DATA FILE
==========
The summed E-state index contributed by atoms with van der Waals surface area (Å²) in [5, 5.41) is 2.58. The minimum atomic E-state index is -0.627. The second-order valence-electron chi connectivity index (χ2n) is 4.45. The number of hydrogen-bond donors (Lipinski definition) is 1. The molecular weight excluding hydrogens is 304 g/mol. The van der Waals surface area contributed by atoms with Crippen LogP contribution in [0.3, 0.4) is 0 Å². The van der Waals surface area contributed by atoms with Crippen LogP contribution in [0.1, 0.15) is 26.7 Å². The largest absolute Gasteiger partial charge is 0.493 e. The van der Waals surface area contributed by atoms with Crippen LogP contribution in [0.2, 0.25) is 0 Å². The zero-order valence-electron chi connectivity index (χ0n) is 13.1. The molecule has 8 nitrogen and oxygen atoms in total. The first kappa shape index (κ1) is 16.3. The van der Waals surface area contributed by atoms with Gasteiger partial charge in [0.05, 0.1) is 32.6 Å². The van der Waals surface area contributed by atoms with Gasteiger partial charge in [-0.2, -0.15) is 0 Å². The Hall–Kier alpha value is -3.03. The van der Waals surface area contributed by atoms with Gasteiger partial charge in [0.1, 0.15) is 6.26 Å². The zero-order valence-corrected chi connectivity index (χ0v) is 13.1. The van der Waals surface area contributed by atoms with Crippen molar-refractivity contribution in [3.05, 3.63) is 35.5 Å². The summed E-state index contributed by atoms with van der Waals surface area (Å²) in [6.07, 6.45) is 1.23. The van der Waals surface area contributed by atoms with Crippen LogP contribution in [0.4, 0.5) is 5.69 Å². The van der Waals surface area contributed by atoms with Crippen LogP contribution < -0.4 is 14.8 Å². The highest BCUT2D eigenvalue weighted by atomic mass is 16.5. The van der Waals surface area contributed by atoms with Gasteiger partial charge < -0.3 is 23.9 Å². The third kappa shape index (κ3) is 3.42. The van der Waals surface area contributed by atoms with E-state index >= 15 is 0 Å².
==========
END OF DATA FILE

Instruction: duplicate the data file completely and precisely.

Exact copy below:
The summed E-state index contributed by atoms with van der Waals surface area (Å²) in [5, 5.41) is 2.58. The minimum atomic E-state index is -0.627. The second-order valence-electron chi connectivity index (χ2n) is 4.45. The number of hydrogen-bond donors (Lipinski definition) is 1. The molecular weight excluding hydrogens is 304 g/mol. The van der Waals surface area contributed by atoms with Crippen LogP contribution in [0.3, 0.4) is 0 Å². The van der Waals surface area contributed by atoms with Crippen LogP contribution in [0.1, 0.15) is 26.7 Å². The largest absolute Gasteiger partial charge is 0.493 e. The van der Waals surface area contributed by atoms with Crippen LogP contribution in [0.2, 0.25) is 0 Å². The zero-order valence-electron chi connectivity index (χ0n) is 13.1. The molecule has 8 nitrogen and oxygen atoms in total. The first kappa shape index (κ1) is 16.3. The van der Waals surface area contributed by atoms with Gasteiger partial charge in [0.05, 0.1) is 32.6 Å². The van der Waals surface area contributed by atoms with Gasteiger partial charge in [-0.2, -0.15) is 0 Å². The Hall–Kier alpha value is -3.03. The van der Waals surface area contributed by atoms with Gasteiger partial charge in [0.1, 0.15) is 6.26 Å². The zero-order valence-corrected chi connectivity index (χ0v) is 13.1. The van der Waals surface area contributed by atoms with Crippen molar-refractivity contribution in [3.05, 3.63) is 35.5 Å². The summed E-state index contributed by atoms with van der Waals surface area (Å²) in [6.07, 6.45) is 1.23. The van der Waals surface area contributed by atoms with Crippen LogP contribution in [0.4, 0.5) is 5.69 Å². The van der Waals surface area contributed by atoms with Crippen LogP contribution < -0.4 is 14.8 Å². The highest BCUT2D eigenvalue weighted by atomic mass is 16.5. The van der Waals surface area contributed by atoms with Gasteiger partial charge < -0.3 is 23.9 Å². The third kappa shape index (κ3) is 3.42. The van der Waals surface area contributed by atoms with E-state index >= 15 is 0 Å².